At the second general meeting in 1947, the Singapore Chinese Medical Society, under the legal regulations concerning the names of the Chinese physicians' organizations issued by the Chinese government at that time, was officially renamed as "Singapore Chinese Physicians' Association". The establishment of the Singapore Chinese Physicians' Association (SCPA) united all local TCM physicians and boosted the strength of TCM progress in Singapore. Not long after establishment, the association set up a unified goal for all physicians, and actively engaged in research activities. 

The Establishment of Singapore Chung Hwa Medical Institution (now known as  Chung Hwa Free Clinic)

When World War 2 ended, the economy was in a downturn and poverty was widespread. Government hospitals were over-crowded and unable to meet the local demands. In 1952, the Singapore Chinese Physicians' Association answered the call and jumped to the need of the sick and poor. SCPA established the "Zhong Hua Shi Zhen Suo", borrowing the facilities of the Chung Shan Wui Koon. It was agreed that a permanent location for the charity clinic was essential and two years later, in 1956,  after much preparation and fund-raising, the association finally moved into its own premises at 3rd storey, No. 202 Telok Ayer Street (presently the Telok Ayer Chung Hwa Free Clinic). At the same time, "Zhong Hua Shi Zhen Suo" was officially renamed as "Chung Hwa Free Clinic".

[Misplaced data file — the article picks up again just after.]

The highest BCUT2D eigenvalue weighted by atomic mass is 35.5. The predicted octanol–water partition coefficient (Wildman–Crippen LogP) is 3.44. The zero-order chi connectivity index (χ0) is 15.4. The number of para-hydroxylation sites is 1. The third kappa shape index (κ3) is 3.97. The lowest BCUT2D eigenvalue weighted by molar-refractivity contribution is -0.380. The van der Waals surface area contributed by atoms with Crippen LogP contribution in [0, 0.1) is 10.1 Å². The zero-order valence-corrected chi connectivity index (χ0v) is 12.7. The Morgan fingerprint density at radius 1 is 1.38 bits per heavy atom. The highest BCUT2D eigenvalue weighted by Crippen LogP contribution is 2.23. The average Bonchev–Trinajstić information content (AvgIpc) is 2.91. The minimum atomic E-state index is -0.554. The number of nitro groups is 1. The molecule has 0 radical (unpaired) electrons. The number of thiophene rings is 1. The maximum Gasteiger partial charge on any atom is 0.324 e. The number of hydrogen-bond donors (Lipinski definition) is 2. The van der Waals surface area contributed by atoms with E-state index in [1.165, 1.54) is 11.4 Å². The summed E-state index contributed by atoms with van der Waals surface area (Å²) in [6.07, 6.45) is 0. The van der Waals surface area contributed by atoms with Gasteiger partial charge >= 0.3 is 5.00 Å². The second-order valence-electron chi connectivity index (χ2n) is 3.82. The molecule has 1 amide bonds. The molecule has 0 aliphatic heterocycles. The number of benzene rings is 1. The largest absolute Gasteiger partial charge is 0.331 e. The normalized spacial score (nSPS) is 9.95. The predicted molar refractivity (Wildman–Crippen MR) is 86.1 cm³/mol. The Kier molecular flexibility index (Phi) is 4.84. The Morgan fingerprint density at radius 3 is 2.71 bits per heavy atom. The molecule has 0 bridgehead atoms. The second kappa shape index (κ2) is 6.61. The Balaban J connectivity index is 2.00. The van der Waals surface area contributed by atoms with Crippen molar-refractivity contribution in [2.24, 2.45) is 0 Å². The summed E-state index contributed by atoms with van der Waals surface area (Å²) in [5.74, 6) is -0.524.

Chung Hwa Free Clinic was widely supported and recognised for the medical assistance it provided. In the following years, two other clinic branches, Toa Payoh Chung Hwa Free Clinic (Main), Telok Ayer Chung Hwa Free Clinic (Branch), Yishun Chung Hwa Free Clinic and Woodlands Chung Hwa Free Clinic were set up. Except for the first two clinic branches that were closed down as a result of government urban restructuring, the remaining 4 clinics continue to be full operations and constantly being upgraded and expanded with time. From the implementation of ISO9001:2000 in the computerised medical consultation system, Chung Hwa Free Clinic continually strives to improve its administration system, making it more systematic and professional. Bedside clinical consultation and scientific innovation are closely linked, and in the future of Chung Hwa Free Clinic, there will be more emphasis on clinical scientific research alongside research departments from local universities, to create more progress and advancements in TCM clinical research.